I read Disclosure by Michael Crichton at a pretty young age (it is beyond me how my parents let a 10 year old read that), and it made me familiar with the connotations men deal with when discussing rape or sexual coercion. Quick overview: male character either has sexual relations with his female boss or risks losing his job. When he does reveal that he is being sexually harassed, his female boss counters by suggesting that he assaulted her. The book showed popular perception because the male was at risk for his job while everyone sided with the female.
The book touched on parts of what “The Effects of Rape on Men” discussed more deeply. The main flaw in my thinking was after reading Crichton’s book; I never really factored homosexual rape- the more prominent one. Walken’s et al. article definitely gave me more insight to the effects of rape on men.
The initial survey was shocking; estimating that rate of sexual assault amongst gay and bisexual men was 27.6%. Additionally, previous studies showed that current or ex-partners committed 65% of the sexual assaults. I extrapolated the data and took it to mean that 1/5 gay or bisexual men will be raped by someone they previously dated. These numbers are ridiculously high, but gay and bisexual men are at a higher risk because of homophobic sexual assaults as a means of emasculation.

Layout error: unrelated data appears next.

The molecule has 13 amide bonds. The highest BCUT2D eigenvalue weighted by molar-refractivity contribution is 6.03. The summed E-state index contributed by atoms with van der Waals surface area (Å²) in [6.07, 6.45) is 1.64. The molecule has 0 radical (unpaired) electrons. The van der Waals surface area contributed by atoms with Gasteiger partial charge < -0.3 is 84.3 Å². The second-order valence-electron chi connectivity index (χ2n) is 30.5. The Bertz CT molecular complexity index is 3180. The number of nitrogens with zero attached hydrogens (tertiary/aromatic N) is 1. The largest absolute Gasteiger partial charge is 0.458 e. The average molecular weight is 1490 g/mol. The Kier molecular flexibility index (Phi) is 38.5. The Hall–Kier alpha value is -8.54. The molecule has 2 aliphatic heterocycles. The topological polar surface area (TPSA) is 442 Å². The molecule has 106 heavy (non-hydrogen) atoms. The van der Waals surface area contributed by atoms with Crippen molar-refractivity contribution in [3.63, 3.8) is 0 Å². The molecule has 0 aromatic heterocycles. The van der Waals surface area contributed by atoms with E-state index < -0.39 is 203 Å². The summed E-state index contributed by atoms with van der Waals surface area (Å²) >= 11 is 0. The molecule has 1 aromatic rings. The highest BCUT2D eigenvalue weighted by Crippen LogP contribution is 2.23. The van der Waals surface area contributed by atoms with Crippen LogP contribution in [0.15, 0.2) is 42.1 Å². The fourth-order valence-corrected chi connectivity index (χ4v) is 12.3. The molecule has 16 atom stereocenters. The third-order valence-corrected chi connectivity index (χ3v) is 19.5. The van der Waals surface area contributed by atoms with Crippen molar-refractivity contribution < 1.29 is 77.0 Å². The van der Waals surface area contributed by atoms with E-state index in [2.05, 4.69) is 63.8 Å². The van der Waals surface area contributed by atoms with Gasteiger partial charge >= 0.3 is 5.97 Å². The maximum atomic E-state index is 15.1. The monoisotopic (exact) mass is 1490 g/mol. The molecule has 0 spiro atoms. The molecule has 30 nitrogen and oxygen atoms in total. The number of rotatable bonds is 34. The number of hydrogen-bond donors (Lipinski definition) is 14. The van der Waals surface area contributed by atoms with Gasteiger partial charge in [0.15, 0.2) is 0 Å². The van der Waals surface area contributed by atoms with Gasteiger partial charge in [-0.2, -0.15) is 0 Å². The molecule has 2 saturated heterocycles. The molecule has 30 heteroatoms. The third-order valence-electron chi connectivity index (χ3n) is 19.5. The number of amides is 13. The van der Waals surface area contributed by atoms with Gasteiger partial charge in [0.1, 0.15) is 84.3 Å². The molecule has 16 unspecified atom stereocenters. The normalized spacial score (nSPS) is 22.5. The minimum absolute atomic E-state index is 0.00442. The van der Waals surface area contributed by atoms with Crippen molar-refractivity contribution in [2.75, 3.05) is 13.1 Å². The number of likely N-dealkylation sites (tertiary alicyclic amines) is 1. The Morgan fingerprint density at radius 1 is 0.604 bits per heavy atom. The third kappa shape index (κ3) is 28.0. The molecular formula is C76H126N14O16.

There are a lot of parallels reading between sexual assault among men and women. I learned that men experience a lot of the same emotional and physical anguish that females go through. For instance, men feel very vulnerable after the rape, overcompensating for their safety. This can lead to a change in life style when a person becomes obsessed and paranoid about their safety. Men who have been sexually assaulted also blame themselves for the incident or feel embarrassed which can hinder the emotional recovery process.
As Eunice Owiny explains, “The man has been raped, the woman has been raped. Disclosure is easy for the woman. She gets the medical treatment, she gets the attention, she’s supported by so many organisations. But the man is inside, dying.” (Will Storr, 2011)
It seems like there is a double standard when it comes to rape. People are not completely understanding of a male being raped. Owiny, a male rape victim described his predicament as “Everybody has heard the women’s stories. But nobody has heard the men’s”. In East Africa, rape can be used as a political tool (I originally thought that rape was used as a political tool against females in my previous blogs) used as a means of power. There are some horrific stories in which male captives would be raped 11 times a day, and wouldn’t say a word about it after release for fear of being thought as vulnerable and weak. They would lose family support because the wife assumes if the man can’t protect himself, how is he supposed to protect her? The brother will say, “Now, my brother is not a man”.